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Read about "The Great Math Mystery: Is math invented by humans, or is it the language of the universe?" that aired on NOVA.


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"The Great Math Mystery" on NOVA

(subtitle: "Was math invented by humans, or is it the language of the universe?"), was broadcast by PBS on April 15, 2015. Available online. This program is an installment in the NOVA Physics series: despite the title, it is actually a program about physics, and how those people have been able to make amazing predictions using a mysterious technique called "mathematics." We hear how "Galileo's centuries-old mathematical observation about falling objects remains just as valid today." How Newton's inverse-square gravitation law holds just as well for colliding galaxies as it does for bowling balls on Earth and for planets in the Solar System. How Neptune was discovered: "Mathematics had accurately predicted a previously unknown planet." How television, your garage-door opener, etc. "all use invisible waves of energy to communicate, and no one even knew they existed until the work of James Maxwell." And how the Higgs boson was discovered: "A subatomic particle mathematically predicted to exist nearly 50 years earlier ... one of the greatest predictions ever made." Meanwhile we do see some mathematicians, but all they talk about is whether they experience mathematics as discovered or invented, without anyone giving a single example of a mathematical discovery or invention.

So, no mathematics at all. Perhaps because of that, it's a very entertaining hour. The show is impeccably produced, with some brilliant sequences. In one, the jazz bassist Esperanza Spalding demonstrates octave, fifth and fourth as corresponding to whole-number ratios of lengths and then, as she improvises, fractions stream out of the instrument, dancing. In another, Max Tegmark, the physicist who maintains that "math works so well to describe reality because ultimately math is all that it is" morphs into himself as a character in a Mario Brothers game where all is, indeed, in the computer code. And some irresistible lemurs show us how numerosity is everywhere. On the other hand, repeatedly showing bogus footage of a Rover supposedly landing on Mars was not a good idea.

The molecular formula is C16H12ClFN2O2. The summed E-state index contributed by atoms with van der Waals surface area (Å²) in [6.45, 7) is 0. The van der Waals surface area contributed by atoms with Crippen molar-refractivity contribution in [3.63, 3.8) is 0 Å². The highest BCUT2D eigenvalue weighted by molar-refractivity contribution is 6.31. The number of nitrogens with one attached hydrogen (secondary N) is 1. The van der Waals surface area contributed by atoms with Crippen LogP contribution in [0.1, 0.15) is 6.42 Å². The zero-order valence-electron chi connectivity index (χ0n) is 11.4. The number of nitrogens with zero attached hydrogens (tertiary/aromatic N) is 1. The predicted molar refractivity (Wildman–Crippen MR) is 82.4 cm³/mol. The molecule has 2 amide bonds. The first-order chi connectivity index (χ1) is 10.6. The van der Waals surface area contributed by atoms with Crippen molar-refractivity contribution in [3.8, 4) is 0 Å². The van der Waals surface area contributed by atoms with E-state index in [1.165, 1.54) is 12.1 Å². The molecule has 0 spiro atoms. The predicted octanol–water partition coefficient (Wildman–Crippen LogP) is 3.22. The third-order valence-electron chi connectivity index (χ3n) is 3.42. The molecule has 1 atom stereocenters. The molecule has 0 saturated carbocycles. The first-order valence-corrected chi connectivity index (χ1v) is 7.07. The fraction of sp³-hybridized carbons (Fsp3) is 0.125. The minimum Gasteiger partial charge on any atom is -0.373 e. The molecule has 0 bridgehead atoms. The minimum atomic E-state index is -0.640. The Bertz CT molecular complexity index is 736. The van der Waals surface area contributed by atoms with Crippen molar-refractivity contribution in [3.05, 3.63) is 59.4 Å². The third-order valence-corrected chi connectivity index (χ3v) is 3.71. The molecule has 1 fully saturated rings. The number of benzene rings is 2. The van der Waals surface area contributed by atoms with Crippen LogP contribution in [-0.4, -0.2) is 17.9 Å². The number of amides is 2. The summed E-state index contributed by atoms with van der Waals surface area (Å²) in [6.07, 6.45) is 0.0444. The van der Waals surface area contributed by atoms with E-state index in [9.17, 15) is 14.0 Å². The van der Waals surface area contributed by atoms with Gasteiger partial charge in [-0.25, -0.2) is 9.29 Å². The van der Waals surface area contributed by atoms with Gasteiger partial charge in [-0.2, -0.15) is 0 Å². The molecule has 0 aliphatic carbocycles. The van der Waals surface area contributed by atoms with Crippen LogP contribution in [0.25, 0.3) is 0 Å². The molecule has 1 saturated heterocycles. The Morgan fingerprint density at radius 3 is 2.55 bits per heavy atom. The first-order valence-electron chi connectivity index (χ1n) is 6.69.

"The Great Math Mystery" is scrupulously and elegantly gender- and color-balanced; let's hope this is the mathematical world of the future.

Math in the New York Times

For April 1-26, 2015 a search for references to mathematics in the Times turns up 37 items. Here are some of the more substantial.

  • (April 13) "Manuscript by Nazi Code Breaker Alan Turing Sells for $1 Million." The article, a dispatch from Reuters, describes the man ambiguously referred to in the headline. "Turing, a British mathematical genius, led a team of cryptographers who cracked the wartime Enigma code, which the Germans had considered unbreakable. Their work is credited with hastening the end of the war and saving lives." There is no information about the contents of the manuscript (a notebook) except that it dates back to 1942 and that "In it Turing worked on mathematical formulas and the basics of computer science, giving insights into the workings of his brilliant mind." The auction house declined to name the buyer.
  • (April 14) "A Math Problem From Singapore Goes Viral: When Is Cheryl's Birthday?" Kenneth Chang tells us that the meme of the week is "a math problem that is making bushels of brains hurt." He states the problem and rewords it for clarity. The next day he publishes the solution.
  • (April 16) "Performing Math and Mime, for Fun and Profit", in the Business section, by Robert Strauss. It's the story of a mime named Tim Chartier, "whose day job is associate professor in the department of mathematics and computer science at Davidson College in North Carolina." He and his wife Tanya studied with Marcel Marceau and "use their skills in mime to teach mathematics in a decidedly unconventional way." The article is short on the actual mathematics involved, but Strauss quotes Arthur Benjamin, Smallwood Professor of Mathematics at Harvey Mudd College: "I have seen the Chartiers perform and their material can be appreciated on multiple levels. They do provide an antidote to the claim that math is mostly taught without much creativity."
  • (April 20) 'Finding Zero': A Long Journey for Naught, a review by Amir Alexander (UCLA) of Amir Aczel's Finding Zero: A Mathematician's Odyssey to Uncover the Origins of Numbers. Bottom line: "Did Dr. Aczel rediscover the true origins of zero? That is questionable. But his tale is gripping, filled with the passion and wonder of numbers."
  • (April 26) Are You Smarter Than an 8th Grader? is Nicholas Kristof's Sunday column. Kristof starts with the problem:
    • What is the sum of the three consecutive whole numbers with 2n as the middle number?